Tutorial: Power Supply Conduction Modes

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This tutorial installment is: Power Supply Conduction Modes. This topic answers the following questions:

  • What are power supply conduction modes?
  • What are the effects of conduction modes on power supply performance?

To view a different topic, go to the Power Supply Tutorial table of contents.

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Next topic: Power Supply Isolation

Power Supply Conduction Mode Explanation

The earlier tutorial installment titled Power Supply Capacitors and Inductors discussed how inductors are energy storage devices. The energy stored is proportional to the square of the current through the inductor. During times of light loading and when using passive rectifying diodes rather than synchronous rectification, the current through the inductor can fall to zero. This condition is known as discontinuous conduction mode (DCM) operation. When the inductor current never falls to zero, or when the power supply employs synchronous rectification, the condition is said to be in continuous conduction mode (CCM).

With synchronous rectification, active switches are used for rectifiers and current flow can actually reverse direction allowing the current to continue to flow. Therefore, unless the synchronous switch is commanded to turn off, the conduction mode will always be continuous.

Effects in Discontinuous Conduction Mode vs. Continuous Conduction Mode

Advantages of DCM over CCM:

  • No right half plane zero (RHPZ) in boost, buck-boost, flyback topologies: The CCM boost, buck-boost, and flyback topologies have a RHPZ in their control to output transfer function. This means that if, for example, the load current increases causing the output voltage to initially dip, the response of these topologies will initially correct in the wrong direction before correcting in the right direction. The right half plane zero is nearly impossible to compensate for in the compensation loop. As a result, the control loop in these CCM coverters is typically made to cross over at a frequency much lower than the RHPZ frequency resulting in lower transient response bandwidths. The DCM version of the boost, buck-boost, and flyback converters do not have a right half plane zero and can have higher loop crossover frequency allowing higher transient response bandwidths.
  • Single pole transfer functions: In the buck, boost, buck-boost, and all topologies derived from these, the input to output and control to output transfer functions contain single pole responses while operating in DCM. Converters with only single pole transfer functions are easier to compensate than converters having a double pole response.

Disadvantages of DCM over CCM:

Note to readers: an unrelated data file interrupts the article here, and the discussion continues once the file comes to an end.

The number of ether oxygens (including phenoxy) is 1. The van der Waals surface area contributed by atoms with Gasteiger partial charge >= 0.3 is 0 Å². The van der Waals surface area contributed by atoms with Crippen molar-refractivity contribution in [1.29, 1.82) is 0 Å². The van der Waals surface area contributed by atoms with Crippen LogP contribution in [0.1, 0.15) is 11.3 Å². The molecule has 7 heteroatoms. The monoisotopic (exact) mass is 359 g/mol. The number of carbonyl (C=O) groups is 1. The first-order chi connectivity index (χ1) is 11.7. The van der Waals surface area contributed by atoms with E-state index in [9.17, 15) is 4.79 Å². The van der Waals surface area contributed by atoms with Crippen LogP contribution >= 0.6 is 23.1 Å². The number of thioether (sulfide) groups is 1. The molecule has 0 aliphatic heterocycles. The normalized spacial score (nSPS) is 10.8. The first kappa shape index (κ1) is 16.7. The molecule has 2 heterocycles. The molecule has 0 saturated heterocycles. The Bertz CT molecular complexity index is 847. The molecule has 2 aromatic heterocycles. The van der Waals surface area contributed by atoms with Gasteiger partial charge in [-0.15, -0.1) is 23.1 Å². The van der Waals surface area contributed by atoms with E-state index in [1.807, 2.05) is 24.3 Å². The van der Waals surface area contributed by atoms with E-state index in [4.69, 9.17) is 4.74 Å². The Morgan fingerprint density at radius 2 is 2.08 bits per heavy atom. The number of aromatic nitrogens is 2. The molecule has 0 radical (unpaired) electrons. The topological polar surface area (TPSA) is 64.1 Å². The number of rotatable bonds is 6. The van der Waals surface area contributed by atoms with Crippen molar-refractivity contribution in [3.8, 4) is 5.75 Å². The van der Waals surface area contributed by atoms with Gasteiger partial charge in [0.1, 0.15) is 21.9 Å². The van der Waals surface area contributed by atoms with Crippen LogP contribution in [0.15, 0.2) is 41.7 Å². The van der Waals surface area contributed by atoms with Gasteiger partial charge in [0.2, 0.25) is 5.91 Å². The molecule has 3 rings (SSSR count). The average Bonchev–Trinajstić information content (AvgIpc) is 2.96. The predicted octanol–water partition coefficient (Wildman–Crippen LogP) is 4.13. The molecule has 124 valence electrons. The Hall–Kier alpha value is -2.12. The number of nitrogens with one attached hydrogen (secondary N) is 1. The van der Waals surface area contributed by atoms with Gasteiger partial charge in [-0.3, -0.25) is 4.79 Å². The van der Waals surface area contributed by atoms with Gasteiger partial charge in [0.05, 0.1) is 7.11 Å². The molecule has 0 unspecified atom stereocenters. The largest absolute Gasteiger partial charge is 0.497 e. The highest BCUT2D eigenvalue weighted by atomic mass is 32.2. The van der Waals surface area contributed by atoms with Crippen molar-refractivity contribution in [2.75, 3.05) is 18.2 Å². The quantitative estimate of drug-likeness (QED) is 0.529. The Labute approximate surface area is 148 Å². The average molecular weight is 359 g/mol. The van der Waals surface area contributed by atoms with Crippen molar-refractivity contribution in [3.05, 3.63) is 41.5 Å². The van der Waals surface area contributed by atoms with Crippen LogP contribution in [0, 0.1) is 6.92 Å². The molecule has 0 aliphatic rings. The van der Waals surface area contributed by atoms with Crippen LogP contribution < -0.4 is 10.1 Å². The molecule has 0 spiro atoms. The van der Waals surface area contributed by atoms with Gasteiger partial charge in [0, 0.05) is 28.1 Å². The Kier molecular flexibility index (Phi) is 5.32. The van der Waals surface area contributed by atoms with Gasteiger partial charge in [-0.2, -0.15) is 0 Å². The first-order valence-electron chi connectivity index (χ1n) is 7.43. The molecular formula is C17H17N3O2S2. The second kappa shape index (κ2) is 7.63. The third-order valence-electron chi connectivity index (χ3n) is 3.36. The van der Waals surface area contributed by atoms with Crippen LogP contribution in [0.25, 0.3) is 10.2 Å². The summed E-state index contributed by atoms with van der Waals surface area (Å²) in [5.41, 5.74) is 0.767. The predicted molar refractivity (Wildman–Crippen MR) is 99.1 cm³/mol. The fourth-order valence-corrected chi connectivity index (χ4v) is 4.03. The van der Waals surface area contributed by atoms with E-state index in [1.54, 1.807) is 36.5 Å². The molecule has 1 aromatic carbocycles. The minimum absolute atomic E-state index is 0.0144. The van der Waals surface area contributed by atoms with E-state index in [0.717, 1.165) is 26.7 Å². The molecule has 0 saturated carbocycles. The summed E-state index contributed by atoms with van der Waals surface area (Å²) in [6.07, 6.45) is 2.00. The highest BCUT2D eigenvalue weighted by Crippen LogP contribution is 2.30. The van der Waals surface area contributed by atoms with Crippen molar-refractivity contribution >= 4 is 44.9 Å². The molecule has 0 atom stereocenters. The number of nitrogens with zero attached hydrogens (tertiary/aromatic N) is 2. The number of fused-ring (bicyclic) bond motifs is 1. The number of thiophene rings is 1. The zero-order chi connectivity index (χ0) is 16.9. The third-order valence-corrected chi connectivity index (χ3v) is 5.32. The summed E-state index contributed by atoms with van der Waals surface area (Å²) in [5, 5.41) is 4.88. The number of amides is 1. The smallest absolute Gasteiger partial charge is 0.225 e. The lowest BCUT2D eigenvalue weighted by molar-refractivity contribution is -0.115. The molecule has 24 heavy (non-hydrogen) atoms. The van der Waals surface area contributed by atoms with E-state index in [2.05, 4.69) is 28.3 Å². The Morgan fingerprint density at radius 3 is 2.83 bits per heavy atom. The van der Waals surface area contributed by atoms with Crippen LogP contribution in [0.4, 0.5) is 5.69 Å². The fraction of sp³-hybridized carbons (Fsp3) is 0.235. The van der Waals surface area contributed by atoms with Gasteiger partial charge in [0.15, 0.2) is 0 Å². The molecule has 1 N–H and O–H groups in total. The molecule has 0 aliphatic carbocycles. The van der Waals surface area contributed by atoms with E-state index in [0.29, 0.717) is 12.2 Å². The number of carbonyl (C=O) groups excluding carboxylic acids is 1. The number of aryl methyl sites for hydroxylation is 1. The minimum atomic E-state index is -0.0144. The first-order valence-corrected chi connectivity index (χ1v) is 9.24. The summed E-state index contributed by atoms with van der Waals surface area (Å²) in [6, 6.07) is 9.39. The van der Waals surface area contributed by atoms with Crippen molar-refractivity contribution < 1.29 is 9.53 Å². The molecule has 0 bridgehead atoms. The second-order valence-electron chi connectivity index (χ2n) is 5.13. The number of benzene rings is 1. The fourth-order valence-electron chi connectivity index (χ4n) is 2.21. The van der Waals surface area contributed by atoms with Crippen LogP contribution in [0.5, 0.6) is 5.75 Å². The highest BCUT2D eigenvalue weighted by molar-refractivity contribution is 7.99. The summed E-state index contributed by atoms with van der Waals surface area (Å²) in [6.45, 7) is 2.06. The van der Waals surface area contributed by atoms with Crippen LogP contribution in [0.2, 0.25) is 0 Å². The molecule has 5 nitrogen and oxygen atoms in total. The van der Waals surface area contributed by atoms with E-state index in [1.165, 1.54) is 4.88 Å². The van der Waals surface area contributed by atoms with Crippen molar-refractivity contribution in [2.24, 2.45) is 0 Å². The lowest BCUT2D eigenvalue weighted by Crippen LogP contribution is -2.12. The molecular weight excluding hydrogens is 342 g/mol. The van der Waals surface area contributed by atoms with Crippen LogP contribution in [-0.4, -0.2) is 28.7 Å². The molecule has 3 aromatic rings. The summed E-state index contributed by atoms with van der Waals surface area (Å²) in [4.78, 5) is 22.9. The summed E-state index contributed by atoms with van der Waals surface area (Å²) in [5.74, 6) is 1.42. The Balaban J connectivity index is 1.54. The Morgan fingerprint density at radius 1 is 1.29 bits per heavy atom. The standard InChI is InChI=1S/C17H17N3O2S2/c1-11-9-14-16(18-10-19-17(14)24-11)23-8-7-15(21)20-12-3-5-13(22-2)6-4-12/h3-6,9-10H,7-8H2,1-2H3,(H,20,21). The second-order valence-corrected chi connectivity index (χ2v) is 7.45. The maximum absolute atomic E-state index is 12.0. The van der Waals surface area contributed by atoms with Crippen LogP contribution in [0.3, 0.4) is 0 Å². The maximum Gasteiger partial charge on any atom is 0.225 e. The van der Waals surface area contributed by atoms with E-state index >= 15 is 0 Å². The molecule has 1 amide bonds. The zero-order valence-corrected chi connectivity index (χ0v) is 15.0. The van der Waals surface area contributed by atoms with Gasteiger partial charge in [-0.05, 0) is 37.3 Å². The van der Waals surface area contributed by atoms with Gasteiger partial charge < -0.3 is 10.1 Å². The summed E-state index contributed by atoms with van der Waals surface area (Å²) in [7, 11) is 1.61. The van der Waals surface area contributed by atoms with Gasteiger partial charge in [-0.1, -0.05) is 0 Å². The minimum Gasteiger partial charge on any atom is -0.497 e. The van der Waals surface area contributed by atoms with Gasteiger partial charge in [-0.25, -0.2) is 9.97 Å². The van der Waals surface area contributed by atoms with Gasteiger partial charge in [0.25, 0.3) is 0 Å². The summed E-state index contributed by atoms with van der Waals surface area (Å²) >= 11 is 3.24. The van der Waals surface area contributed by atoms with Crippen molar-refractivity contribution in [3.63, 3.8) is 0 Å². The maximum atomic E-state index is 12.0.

• Conversion ratio is dependent upon load: While operating in CCM, the DC conversion ratio (the output voltage divided by the input voltage), is independent of the load, to a first order basis. This characteristic makes DC analysis of converters operating in CCM easier. However, while operating in DCM, the DC conversion ratio is dependent upon load, complicating the DC analysis.
  • Ringing: When the inductor current reaches zero while in non-synchronous operation, the end of the inductor connected to the switch (also called the freewheel end), must immediately transition to the voltage at the other end of the inductor. However, there will always be inductive and capacitive parasitic elements which will cause severe ringing if damping is not implemented. It is possible for this ringing to exceed switch voltage ratings. It is also possible for this ringing to be a source of radiated and conducted emissions. Lastly, this ringing can produce undesirable noise at the output of the power supply.
  • Higher peak and RMS currents for same power output in boost, buck-boost, and derived topologies including flyback: Boost, buck-boost, and derived topologies including the flyback are commonly operated only in DCM to avoid the adverse effects of the RHPZ described earlier. However, to achieve the same power in DCM as in CCM, the peak and RMS currents are substantially higher resulting in greater losses in the conduction paths and greater ringing¬† because the energy stored in inductances is proportional to the square of the current. Energy stored that is not delivered to the output causes ringing and losses.
  • Physically larger transformers and inductors required for same power output: In DCM, the inductance must be much smaller in value to allow the current to fall to zero before the start of the next cycle. Smaller inductance results in higher RMS and peak inductor currents. Because the RMS and peak currents are greater in DCM than in CCM, the transformers must be sized larger to accommodate greater flux swings and copper and core losses.

Next Topic

The next tutorial installment is Power Supply Isolation. This topic answers the following questions:

  • What is power supply isolation?
  • What are different types of isolation?
  • What are the effects of non-ideal isolation?

If you need assistance with power electronics design, call or email us today for help with your requirements. You can also go to our power electronics consultant website for more information about our services for business clients. Thank you for reading this tutorial article entitled “Power Supply Conduction Modes”

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